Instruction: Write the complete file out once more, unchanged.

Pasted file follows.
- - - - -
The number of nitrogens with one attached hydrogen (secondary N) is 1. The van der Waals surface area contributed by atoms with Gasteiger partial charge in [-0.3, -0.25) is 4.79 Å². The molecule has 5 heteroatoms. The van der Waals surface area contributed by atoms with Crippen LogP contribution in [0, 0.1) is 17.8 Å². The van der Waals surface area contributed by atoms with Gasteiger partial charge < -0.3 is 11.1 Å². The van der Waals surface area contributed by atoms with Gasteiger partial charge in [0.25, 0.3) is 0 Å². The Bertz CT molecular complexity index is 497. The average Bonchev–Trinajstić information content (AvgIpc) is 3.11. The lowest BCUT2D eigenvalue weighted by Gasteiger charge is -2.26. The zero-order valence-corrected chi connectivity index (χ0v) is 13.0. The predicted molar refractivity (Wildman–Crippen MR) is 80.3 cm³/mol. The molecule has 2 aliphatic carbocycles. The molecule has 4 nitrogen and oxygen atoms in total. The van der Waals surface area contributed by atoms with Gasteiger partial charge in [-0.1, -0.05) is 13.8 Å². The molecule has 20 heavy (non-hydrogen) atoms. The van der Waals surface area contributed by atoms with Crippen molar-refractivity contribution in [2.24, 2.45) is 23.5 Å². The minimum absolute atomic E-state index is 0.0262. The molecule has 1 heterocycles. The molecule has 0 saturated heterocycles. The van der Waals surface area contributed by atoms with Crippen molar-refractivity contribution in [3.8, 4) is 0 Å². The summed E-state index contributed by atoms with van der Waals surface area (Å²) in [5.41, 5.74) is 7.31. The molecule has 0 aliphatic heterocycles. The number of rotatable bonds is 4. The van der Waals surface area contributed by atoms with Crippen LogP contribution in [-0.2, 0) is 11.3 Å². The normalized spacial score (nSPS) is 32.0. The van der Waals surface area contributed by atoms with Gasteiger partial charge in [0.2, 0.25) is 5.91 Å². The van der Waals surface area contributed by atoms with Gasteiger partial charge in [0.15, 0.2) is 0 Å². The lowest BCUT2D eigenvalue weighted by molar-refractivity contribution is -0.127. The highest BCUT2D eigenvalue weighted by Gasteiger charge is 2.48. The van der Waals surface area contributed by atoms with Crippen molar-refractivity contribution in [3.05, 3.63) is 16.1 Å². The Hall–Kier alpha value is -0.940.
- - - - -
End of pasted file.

The number of nitrogens with one attached hydrogen (secondary N) is 1. The van der Waals surface area contributed by atoms with Gasteiger partial charge in [-0.3, -0.25) is 4.79 Å². The molecule has 5 heteroatoms. The van der Waals surface area contributed by atoms with Crippen LogP contribution in [0, 0.1) is 17.8 Å². The van der Waals surface area contributed by atoms with Gasteiger partial charge < -0.3 is 11.1 Å². The van der Waals surface area contributed by atoms with Gasteiger partial charge in [0.25, 0.3) is 0 Å². The Bertz CT molecular complexity index is 497. The average Bonchev–Trinajstić information content (AvgIpc) is 3.11. The lowest BCUT2D eigenvalue weighted by Gasteiger charge is -2.26. The zero-order valence-corrected chi connectivity index (χ0v) is 13.0. The predicted molar refractivity (Wildman–Crippen MR) is 80.3 cm³/mol. The molecule has 2 aliphatic carbocycles. The molecule has 4 nitrogen and oxygen atoms in total. The van der Waals surface area contributed by atoms with Gasteiger partial charge in [-0.1, -0.05) is 13.8 Å². The molecule has 20 heavy (non-hydrogen) atoms. The van der Waals surface area contributed by atoms with Crippen molar-refractivity contribution in [2.24, 2.45) is 23.5 Å². The minimum absolute atomic E-state index is 0.0262. The molecule has 1 heterocycles. The molecule has 0 saturated heterocycles. The van der Waals surface area contributed by atoms with Crippen molar-refractivity contribution in [3.8, 4) is 0 Å². The summed E-state index contributed by atoms with van der Waals surface area (Å²) in [5.41, 5.74) is 7.31. The molecule has 0 aliphatic heterocycles. The number of rotatable bonds is 4. The van der Waals surface area contributed by atoms with Crippen LogP contribution in [-0.2, 0) is 11.3 Å². The normalized spacial score (nSPS) is 32.0. The van der Waals surface area contributed by atoms with Gasteiger partial charge in [0.2, 0.25) is 5.91 Å². The van der Waals surface area contributed by atoms with Gasteiger partial charge in [0.15, 0.2) is 0 Å². The lowest BCUT2D eigenvalue weighted by molar-refractivity contribution is -0.127. The highest BCUT2D eigenvalue weighted by Gasteiger charge is 2.48. The van der Waals surface area contributed by atoms with Crippen molar-refractivity contribution in [3.05, 3.63) is 16.1 Å². The Hall–Kier alpha value is -0.940.